It stayed a little puffy and beat up looking even after drying, but still functions just fine. There was also some slight bleeding of the ink from what I’d written in the notebook before. All in all, nothing was damaged or lost, including the ability to keep using the notebook & reading past notes.

And, of course, I’ve written on it underwater without any problems at all.

RITR Underwater Writing Test

RITR Underwater Writing Test

Over the course of about three years, the only degrading I’ve seen in the printing on the notebook covers rub off. Not a big deal, though I did miss the rulers they print on the back page.

Looks & feels like real paper

Verdict: TRUE

That’s what really makes RITR stand out against other waterproof notebooks like Field Notes: its paper feels and works like regular paper.

Any normal pen or pencil can write on it, it tears easily when you want it to (so easily that it didn’t occur to me that this was special until I tried ripping the paper of other waterproof notebooks), and feels like paper to the touch.

To contrast, as an example, the waterproof Field Notes notebook is so difficult to tear I literally couldn’t do it with my hands, can only be written on with waterproof ink if you don’t want it to bleed and rub off.

The only way you’d realize RITR isn’t just a normal paper notebook is when you got it wet.

They’ve also got this cool line & dot squares pattern on their paper, which is excellent for drawing and sketching on.

Environmentally Friendly

Verdict: TRUE (probably)

I didn’t exactly execute a full audit of RITR’s manufacturing processes, so I can’t know for sure, but based on the info from their page dedicated to sustainable practices and this factory tour

  • The lumber for their paper is sustainably sourced from Forestry Stewardship Council & Sustainable Forestry Initiative certified suppliers.
  • The notebooks themselves are 100% recyclable, which is saying something as making a recyclable waterproof coating is no small feat. This includes 100& soy-based inks, a patented water-based water-proof coating (wut), and fully recyclable cover materials & metal bindings.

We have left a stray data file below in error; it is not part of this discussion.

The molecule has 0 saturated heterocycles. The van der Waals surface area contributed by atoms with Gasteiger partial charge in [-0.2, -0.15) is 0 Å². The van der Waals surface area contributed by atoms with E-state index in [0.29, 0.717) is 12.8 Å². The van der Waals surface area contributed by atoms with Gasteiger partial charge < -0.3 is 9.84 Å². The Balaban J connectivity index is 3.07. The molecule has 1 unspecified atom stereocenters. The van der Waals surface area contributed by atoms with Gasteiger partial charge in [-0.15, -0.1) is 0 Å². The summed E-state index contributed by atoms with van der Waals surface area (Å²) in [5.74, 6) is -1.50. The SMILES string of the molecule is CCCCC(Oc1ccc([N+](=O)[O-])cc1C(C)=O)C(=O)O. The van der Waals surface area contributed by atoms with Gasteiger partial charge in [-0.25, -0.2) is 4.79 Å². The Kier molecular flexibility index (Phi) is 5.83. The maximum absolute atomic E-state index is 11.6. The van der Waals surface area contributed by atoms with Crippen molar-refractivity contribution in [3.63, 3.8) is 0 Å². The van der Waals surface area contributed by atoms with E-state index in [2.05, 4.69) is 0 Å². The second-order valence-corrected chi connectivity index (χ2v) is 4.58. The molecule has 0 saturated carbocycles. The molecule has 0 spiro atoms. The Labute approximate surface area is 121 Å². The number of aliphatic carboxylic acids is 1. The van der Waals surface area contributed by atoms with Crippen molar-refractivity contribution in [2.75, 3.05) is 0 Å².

• As of 2000, their factory follows a zero-emissions policy, determined by the Puget Sound Clean Air Agency to have “a de minimus impact on air quality and does not pose a threat to humans or the environment… The water based coating process emits only steam and all mill off-cuts are recycled back into the paper-manufacturing stream. All printing plates and processing liquids are recycled.”
  • Their whole biz is environmentally leaning: every desk has a recycling bin, all excess production materials are recycled, they re-use boxes and packing materials, they hire local people to reduce commute emissions, use the latest energy efficient equipment.

All in all, these guys seem to have come as close as possible to creating a factory & product that has zero net environmental impact as possible. The only improvement I could wish for is for them to take the idea even further and equip their facility with solar panels and whatnot, perhaps even becoming a net positive for the environment.

 

Nomadic Info

Durability: 4.5/5

After years of use, through the washing machine and countless spills and sweaty pockets and everything, the only damage these notebooks have taken is to lose the printing on their covers.

That’s straight up astounding.

Maintenance: 5/5

No maintenance required at all, except maybe leaving it out to dry if you manage to get it completely soaked, and even this is optional.

Weight, Size, & Noticeability: 5/5

It weights more or less the same as a regular notebook, and conforms to your body so that its as unnoticeable as possible in your pocket.


The Results

Rite in the Rain Cafe Pic

If you want a paper notebook that will never degrade in the face of just about any adventure you can imagine, the Rite in the Rain Memo (and probably everything else they make) is up to the task. From Father Time to wash cycles to spills prolonged wear and tear, this notebook shrugged everything off with next to no noticeable damage whatsoever.

You can get your RITR Memo book here.

P.S. If you’re looking for the perfect pen to go with the perfect notebook, I heavily recommend the Nite Ize Inka Pen 1.0, if you can find it.